Why Purchasing a Hearing Aid is a Consumer Nightmare

Paul D Dybala dybala at utdallas.edu
Tue Sep 23 09:12:11 EST 1997

Brad I understand your frustrations,

I am sorry that you are having such a hard time with this

send me an email and I will give you the information that you need.

The simple problem is this,

the charter of this newsgroup does not allow us to talk about
pricing of hearing aids.  If this continues to happen the charter
can be revoked and this group can cease to exist.

It has nothing to do with you not getting a price or people being
uncooperative.  I do not want to see this group fold.

Paul Dybala

Brad (whitneyb at erols.com) wrote:
> Why Purchasing a Hearing Aid is a Consumer Nightmare

> The way hearing aids are marketed in the US makes it very difficult 
> for a consumer to become sufficiently informed to make an educated 
> decision and is therefore totally at the discretion (some might say
>  mercy) of the hearing aid dispenser.

> For the last several weeks I have been going through the process of 
> trying to decide if I should purchase an aid and as part of the process 
> I have been following this newsgroup and even participated on two occasions.
> I have seen ample evidence some of the participants of this newsgroup need to 
> understand this process from the consumer's point of view, especially given 
> the flaming I received for the sin of documenting some hearing aid prices.


> The Problem:

> With the availability of hearing instruments such as the Widex Senso 
> consumers are being asked to pay thousands of dollars for a new, 
> relatively unproven, product.  These aids are usually recommended by an 
> audiologist or dispenser we usually picked out of the phone book and/or 
> we seldom see, with little or no way of checking into the aids reputation, 
> the dealers reputation, or determining if the price is fair.  Additionally, 
> we consumers have no way to validate if the recommended aid is the best 
> technical solution, or maybe just the highest priced one.  We are asked to 
> totally trust the audiologist or dispenser we may have just met, or have not 
> seen in a few years.  This mix of circumstances is an invitation for less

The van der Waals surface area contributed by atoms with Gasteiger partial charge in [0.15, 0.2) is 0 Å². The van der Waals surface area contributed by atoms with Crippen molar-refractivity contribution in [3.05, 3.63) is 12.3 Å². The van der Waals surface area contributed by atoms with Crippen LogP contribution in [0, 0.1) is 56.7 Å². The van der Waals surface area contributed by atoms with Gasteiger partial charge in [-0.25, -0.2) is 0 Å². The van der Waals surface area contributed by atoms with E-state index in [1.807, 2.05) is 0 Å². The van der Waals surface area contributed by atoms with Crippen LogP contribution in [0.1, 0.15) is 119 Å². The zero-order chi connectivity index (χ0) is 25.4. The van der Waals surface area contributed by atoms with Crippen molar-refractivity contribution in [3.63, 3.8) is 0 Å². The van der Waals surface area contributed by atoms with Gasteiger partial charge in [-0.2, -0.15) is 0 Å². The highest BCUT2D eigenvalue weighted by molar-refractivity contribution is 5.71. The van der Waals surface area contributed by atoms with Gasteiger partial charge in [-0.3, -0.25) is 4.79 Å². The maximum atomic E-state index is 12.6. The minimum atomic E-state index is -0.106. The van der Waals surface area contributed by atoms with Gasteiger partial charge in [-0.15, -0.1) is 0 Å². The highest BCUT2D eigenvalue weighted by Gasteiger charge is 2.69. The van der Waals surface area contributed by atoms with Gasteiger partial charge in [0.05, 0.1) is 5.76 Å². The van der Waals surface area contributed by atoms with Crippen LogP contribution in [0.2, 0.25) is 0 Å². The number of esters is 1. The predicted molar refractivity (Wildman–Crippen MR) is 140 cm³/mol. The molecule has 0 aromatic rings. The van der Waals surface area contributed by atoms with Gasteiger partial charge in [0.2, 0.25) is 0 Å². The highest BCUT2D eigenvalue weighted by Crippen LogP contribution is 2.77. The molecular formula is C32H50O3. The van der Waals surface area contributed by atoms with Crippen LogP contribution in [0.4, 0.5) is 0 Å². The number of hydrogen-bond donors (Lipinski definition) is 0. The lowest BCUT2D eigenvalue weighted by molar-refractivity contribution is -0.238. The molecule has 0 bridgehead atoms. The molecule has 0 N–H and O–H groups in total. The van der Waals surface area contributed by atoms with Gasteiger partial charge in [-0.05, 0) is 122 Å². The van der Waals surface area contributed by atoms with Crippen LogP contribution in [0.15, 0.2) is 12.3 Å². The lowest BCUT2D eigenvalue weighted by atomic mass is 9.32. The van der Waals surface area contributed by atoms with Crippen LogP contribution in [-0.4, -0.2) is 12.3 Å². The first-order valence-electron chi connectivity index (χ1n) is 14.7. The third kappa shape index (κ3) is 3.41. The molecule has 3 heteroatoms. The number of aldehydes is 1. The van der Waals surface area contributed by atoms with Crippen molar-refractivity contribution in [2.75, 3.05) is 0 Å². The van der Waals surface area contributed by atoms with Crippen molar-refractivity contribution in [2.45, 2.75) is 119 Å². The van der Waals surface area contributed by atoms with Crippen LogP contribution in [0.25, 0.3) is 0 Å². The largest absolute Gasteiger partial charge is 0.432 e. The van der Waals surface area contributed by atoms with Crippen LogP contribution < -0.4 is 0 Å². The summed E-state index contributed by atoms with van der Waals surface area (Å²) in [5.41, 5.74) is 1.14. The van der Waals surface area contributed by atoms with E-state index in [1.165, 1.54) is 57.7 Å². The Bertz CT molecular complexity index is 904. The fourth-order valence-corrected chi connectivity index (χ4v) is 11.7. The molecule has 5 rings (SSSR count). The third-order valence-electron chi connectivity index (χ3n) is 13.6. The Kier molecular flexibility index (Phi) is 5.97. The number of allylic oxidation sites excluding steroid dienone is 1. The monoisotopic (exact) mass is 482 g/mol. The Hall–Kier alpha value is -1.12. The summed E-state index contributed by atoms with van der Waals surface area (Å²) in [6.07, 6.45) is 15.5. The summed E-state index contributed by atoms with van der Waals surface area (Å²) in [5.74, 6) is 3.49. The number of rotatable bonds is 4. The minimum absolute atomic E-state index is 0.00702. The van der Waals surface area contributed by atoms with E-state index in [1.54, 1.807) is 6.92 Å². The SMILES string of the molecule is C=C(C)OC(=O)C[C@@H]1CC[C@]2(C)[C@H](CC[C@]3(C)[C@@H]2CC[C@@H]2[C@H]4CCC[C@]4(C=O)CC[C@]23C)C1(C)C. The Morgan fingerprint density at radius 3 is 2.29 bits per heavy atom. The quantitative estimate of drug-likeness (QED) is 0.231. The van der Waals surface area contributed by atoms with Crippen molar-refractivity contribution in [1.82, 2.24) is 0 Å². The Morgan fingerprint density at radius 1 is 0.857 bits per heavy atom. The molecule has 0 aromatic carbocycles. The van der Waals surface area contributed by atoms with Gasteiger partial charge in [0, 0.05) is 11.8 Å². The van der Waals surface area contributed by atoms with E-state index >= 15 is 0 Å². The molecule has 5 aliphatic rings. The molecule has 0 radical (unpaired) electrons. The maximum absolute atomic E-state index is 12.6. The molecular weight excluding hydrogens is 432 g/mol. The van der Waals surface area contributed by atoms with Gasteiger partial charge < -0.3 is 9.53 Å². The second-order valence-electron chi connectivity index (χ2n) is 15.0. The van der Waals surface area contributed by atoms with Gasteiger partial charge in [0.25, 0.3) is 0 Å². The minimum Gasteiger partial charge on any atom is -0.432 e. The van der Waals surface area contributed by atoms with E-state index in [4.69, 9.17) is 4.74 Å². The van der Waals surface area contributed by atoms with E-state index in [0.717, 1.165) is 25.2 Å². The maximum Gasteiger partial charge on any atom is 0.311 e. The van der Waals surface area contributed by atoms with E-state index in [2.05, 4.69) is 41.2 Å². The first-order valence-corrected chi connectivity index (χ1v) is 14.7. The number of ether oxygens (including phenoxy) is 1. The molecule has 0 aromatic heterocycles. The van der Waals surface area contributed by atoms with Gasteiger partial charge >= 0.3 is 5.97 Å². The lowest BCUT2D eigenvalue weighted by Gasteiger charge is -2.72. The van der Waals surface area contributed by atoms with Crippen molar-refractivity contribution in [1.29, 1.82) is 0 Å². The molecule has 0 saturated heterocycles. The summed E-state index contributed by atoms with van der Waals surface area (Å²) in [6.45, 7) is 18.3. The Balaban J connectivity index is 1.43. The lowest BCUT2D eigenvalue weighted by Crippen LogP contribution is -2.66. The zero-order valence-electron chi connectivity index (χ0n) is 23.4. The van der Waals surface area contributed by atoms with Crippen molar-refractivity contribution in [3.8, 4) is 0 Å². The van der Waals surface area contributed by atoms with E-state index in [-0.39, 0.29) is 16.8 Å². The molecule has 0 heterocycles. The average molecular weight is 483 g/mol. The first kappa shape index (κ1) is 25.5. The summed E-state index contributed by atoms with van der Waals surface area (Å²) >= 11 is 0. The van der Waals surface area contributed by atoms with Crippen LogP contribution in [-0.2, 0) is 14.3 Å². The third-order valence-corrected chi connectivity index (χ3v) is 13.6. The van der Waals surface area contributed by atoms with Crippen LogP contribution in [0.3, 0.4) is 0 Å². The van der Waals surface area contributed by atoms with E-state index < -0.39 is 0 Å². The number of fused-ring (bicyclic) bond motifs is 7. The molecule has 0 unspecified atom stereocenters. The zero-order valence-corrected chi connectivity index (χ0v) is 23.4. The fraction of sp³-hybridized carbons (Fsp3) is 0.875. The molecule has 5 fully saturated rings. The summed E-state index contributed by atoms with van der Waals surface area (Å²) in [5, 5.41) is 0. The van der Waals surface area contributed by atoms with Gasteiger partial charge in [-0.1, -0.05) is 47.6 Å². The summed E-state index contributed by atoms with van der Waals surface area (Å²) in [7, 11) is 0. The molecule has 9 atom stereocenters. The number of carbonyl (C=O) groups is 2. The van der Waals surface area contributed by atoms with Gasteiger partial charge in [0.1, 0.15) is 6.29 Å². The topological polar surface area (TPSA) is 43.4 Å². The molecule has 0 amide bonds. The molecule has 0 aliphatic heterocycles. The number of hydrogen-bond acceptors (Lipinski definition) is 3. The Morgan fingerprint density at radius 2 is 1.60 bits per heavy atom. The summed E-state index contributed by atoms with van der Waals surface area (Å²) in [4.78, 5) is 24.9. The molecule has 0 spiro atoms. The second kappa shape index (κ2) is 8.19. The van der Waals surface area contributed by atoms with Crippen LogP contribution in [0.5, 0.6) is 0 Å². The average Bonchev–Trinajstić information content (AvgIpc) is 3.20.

> conscience dealer to take great advantage of consumers.

> This problem has existed all along but hearing aid products such as the 
> Widex Senso have dramatically increased the dollars of the expenditure 
> to the point it could tempt anyone to "get a little extra premium" for 
> an aid of this class.  The Senso, in CIC form, is so much more expensive 
> than other aids a consumer must naturally be cautious.  For example, this 
> aid is 30% more expensive than the top of the line CICs from either of the 
> advertising and high overhead kings Beltone or Miracle Ear.
> Except for www.ahearingaid.com I have been unable to find any published 
> hearing aid pricing whatsoever.  Readily available consumer pricing goes 
> a long way towards helping a consumer feel assured he or she is not becoming 
> the target of a greedy dealer.  Compounding this problem, I have found 
> some dealers will not quote the price of their aids over the phone. Without 
> fail, if a dealer doesn't sell the aid you are inquiring about, they ALWAYS 
> tell you they have something just as good or better, and during the sales 
> effort, they will usually contradict other dealers recommendations (one says 
> CIC another says no CIC, one says K-Amp another says definitely not a K-Amp, 
> etc.).

> It is very difficult for a consumer to develop any trust in a marketplace 
> with so many impediments to normal consumer tools such as priced 
> advertisements,
> product reviews, etc.  With products now this expensive the consumer needs 
> some assurance his or her decisions are sound, as the money spent will impact 
> the entire family budget for many, many months.

> With the Internet, international information flows freely and we see dramatic 
> price disparities between countries, compounding consumer unrest.  While the 
> differences in health care systems may effect the margins of the dispensers, 
> what is in question is the wholesale price disparity.  I have designed one 
> medical device and was exposed to the marketing aspect of health devices.  
> Many people blame the FDA for additional US costs but the truth is the US 
> market the worlds cash cow for medical devices because of our capitalist 
> health care system.

> The old basis of pricing an aid based on a margin over cost gets very visible
> as the price of the aid increases.  One dispenser told me he loves to sell the 
> Widex Senso because they are actually easier for him to program than other 
> more conventional aids.  He actually spends less time with Senso customers but 
> charges them more.

> With no published pricing, dealers that refuse to quote prices over the phone, 
> and the sensitivity exhibited by some dealers if prices are questioned, a 
> consumer
> must be very skeptical and exercise extreme caution when purchasing a hearing 
> aid.
> Dispensers, you must expect this very old debate to heat up significantly as 
> hearing aid prices escalate at these precipitous rates.

> Knowledgeable consumers are not looking for the lowest price, only a fair one.

> Respectfully,

> Brad
> A simple consumer

Thank you for your support,
Paul Dybala
dybala at utdallas.edu

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